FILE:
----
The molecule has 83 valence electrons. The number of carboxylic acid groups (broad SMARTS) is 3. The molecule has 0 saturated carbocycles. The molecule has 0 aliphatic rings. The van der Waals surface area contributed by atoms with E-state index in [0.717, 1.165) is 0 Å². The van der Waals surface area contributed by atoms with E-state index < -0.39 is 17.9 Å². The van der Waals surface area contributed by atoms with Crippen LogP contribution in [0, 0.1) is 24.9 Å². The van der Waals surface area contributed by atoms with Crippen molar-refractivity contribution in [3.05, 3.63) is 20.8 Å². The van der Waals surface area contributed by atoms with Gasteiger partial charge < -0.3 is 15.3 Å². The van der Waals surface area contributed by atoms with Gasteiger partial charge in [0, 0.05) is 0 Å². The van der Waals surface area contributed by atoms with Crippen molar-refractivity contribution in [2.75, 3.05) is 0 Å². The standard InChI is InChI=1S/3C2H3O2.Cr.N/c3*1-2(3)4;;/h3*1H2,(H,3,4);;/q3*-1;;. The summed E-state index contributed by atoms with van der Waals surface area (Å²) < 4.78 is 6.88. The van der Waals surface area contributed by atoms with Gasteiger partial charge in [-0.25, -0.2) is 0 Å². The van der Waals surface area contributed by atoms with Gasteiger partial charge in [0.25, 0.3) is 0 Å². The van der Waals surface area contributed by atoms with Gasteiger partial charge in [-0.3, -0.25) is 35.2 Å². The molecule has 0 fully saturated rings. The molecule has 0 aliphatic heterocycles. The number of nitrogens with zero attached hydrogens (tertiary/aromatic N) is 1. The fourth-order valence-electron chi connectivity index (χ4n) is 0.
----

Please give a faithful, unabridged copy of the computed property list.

The molecule has 83 valence electrons. The number of carboxylic acid groups (broad SMARTS) is 3. The molecule has 0 saturated carbocycles. The molecule has 0 aliphatic rings. The van der Waals surface area contributed by atoms with E-state index in [0.717, 1.165) is 0 Å². The van der Waals surface area contributed by atoms with E-state index < -0.39 is 17.9 Å². The van der Waals surface area contributed by atoms with Crippen LogP contribution in [0, 0.1) is 24.9 Å². The van der Waals surface area contributed by atoms with Crippen molar-refractivity contribution in [3.05, 3.63) is 20.8 Å². The van der Waals surface area contributed by atoms with Gasteiger partial charge < -0.3 is 15.3 Å². The van der Waals surface area contributed by atoms with Gasteiger partial charge in [0, 0.05) is 0 Å². The van der Waals surface area contributed by atoms with Crippen molar-refractivity contribution in [2.75, 3.05) is 0 Å². The standard InChI is InChI=1S/3C2H3O2.Cr.N/c3*1-2(3)4;;/h3*1H2,(H,3,4);;/q3*-1;;. The summed E-state index contributed by atoms with van der Waals surface area (Å²) < 4.78 is 6.88. The van der Waals surface area contributed by atoms with Gasteiger partial charge in [-0.25, -0.2) is 0 Å². The van der Waals surface area contributed by atoms with Gasteiger partial charge in [0.25, 0.3) is 0 Å². The van der Waals surface area contributed by atoms with Gasteiger partial charge in [-0.3, -0.25) is 35.2 Å². The molecule has 0 fully saturated rings. The molecule has 0 aliphatic heterocycles. The number of nitrogens with zero attached hydrogens (tertiary/aromatic N) is 1. The fourth-order valence-electron chi connectivity index (χ4n) is 0.